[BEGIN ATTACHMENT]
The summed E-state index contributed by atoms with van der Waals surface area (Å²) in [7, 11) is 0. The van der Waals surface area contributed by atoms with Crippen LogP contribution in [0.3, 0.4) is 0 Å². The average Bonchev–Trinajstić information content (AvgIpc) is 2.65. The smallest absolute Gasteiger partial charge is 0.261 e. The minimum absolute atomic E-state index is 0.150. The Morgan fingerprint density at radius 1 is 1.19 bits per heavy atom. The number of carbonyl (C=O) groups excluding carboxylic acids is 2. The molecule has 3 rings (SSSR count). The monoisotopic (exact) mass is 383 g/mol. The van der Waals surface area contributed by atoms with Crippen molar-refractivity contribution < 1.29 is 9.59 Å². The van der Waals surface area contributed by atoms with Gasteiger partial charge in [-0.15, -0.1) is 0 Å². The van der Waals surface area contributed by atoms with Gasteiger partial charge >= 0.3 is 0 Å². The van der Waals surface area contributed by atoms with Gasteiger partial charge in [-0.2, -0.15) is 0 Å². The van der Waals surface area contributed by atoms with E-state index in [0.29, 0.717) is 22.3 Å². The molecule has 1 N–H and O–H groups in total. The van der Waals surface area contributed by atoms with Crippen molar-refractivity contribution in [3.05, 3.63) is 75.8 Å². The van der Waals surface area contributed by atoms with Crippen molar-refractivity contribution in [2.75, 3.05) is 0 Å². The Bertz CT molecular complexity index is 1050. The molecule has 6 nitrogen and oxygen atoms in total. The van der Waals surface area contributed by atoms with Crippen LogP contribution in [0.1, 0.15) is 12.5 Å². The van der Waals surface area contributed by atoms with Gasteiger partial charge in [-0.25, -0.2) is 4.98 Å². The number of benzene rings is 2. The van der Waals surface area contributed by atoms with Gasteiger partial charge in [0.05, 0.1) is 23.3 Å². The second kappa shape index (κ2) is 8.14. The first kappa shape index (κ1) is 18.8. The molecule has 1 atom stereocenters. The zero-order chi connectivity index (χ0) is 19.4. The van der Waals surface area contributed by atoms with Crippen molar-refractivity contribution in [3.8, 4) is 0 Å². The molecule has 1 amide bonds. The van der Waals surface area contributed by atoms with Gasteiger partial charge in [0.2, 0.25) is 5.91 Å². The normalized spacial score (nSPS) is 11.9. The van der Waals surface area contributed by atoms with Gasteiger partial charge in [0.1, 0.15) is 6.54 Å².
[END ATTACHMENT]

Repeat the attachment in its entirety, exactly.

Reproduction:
The summed E-state index contributed by atoms with van der Waals surface area (Å²) in [7, 11) is 0. The van der Waals surface area contributed by atoms with Crippen LogP contribution in [0.3, 0.4) is 0 Å². The average Bonchev–Trinajstić information content (AvgIpc) is 2.65. The smallest absolute Gasteiger partial charge is 0.261 e. The minimum absolute atomic E-state index is 0.150. The Morgan fingerprint density at radius 1 is 1.19 bits per heavy atom. The number of carbonyl (C=O) groups excluding carboxylic acids is 2. The molecule has 3 rings (SSSR count). The monoisotopic (exact) mass is 383 g/mol. The van der Waals surface area contributed by atoms with Crippen molar-refractivity contribution < 1.29 is 9.59 Å². The van der Waals surface area contributed by atoms with Gasteiger partial charge in [-0.15, -0.1) is 0 Å². The van der Waals surface area contributed by atoms with Gasteiger partial charge >= 0.3 is 0 Å². The van der Waals surface area contributed by atoms with Gasteiger partial charge in [-0.2, -0.15) is 0 Å². The van der Waals surface area contributed by atoms with E-state index in [0.29, 0.717) is 22.3 Å². The molecule has 1 N–H and O–H groups in total. The van der Waals surface area contributed by atoms with Crippen molar-refractivity contribution in [3.05, 3.63) is 75.8 Å². The van der Waals surface area contributed by atoms with Crippen molar-refractivity contribution in [2.75, 3.05) is 0 Å². The Bertz CT molecular complexity index is 1050. The molecule has 6 nitrogen and oxygen atoms in total. The van der Waals surface area contributed by atoms with Crippen LogP contribution in [0.1, 0.15) is 12.5 Å². The van der Waals surface area contributed by atoms with Gasteiger partial charge in [-0.25, -0.2) is 4.98 Å². The number of benzene rings is 2. The van der Waals surface area contributed by atoms with Gasteiger partial charge in [0.05, 0.1) is 23.3 Å². The second kappa shape index (κ2) is 8.14. The first kappa shape index (κ1) is 18.8. The molecule has 1 atom stereocenters. The zero-order chi connectivity index (χ0) is 19.4. The van der Waals surface area contributed by atoms with Crippen molar-refractivity contribution in [3.8, 4) is 0 Å². The molecule has 1 amide bonds. The van der Waals surface area contributed by atoms with Gasteiger partial charge in [0.2, 0.25) is 5.91 Å². The normalized spacial score (nSPS) is 11.9. The van der Waals surface area contributed by atoms with Gasteiger partial charge in [0.1, 0.15) is 6.54 Å².